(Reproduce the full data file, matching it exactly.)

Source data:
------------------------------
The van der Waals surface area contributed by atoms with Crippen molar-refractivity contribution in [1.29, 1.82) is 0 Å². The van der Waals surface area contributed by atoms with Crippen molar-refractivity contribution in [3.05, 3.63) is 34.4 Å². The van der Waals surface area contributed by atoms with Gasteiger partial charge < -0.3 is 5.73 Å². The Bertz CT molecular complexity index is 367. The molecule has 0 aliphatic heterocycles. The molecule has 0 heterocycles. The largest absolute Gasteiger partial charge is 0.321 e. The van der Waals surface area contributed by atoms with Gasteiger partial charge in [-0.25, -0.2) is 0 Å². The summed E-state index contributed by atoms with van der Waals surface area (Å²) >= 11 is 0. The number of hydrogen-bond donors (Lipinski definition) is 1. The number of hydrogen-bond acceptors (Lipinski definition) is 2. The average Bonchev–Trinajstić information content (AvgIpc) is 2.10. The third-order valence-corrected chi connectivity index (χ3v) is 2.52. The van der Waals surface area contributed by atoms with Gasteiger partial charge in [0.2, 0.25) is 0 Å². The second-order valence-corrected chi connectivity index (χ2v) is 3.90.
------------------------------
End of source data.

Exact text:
The van der Waals surface area contributed by atoms with Crippen molar-refractivity contribution in [1.29, 1.82) is 0 Å². The van der Waals surface area contributed by atoms with Crippen molar-refractivity contribution in [3.05, 3.63) is 34.4 Å². The van der Waals surface area contributed by atoms with Gasteiger partial charge < -0.3 is 5.73 Å². The Bertz CT molecular complexity index is 367. The molecule has 0 aliphatic heterocycles. The molecule has 0 heterocycles. The largest absolute Gasteiger partial charge is 0.321 e. The van der Waals surface area contributed by atoms with Gasteiger partial charge in [-0.25, -0.2) is 0 Å². The summed E-state index contributed by atoms with van der Waals surface area (Å²) >= 11 is 0. The number of hydrogen-bond donors (Lipinski definition) is 1. The number of hydrogen-bond acceptors (Lipinski definition) is 2. The average Bonchev–Trinajstić information content (AvgIpc) is 2.10. The third-order valence-corrected chi connectivity index (χ3v) is 2.52. The van der Waals surface area contributed by atoms with Gasteiger partial charge in [0.2, 0.25) is 0 Å². The second-order valence-corrected chi connectivity index (χ2v) is 3.90.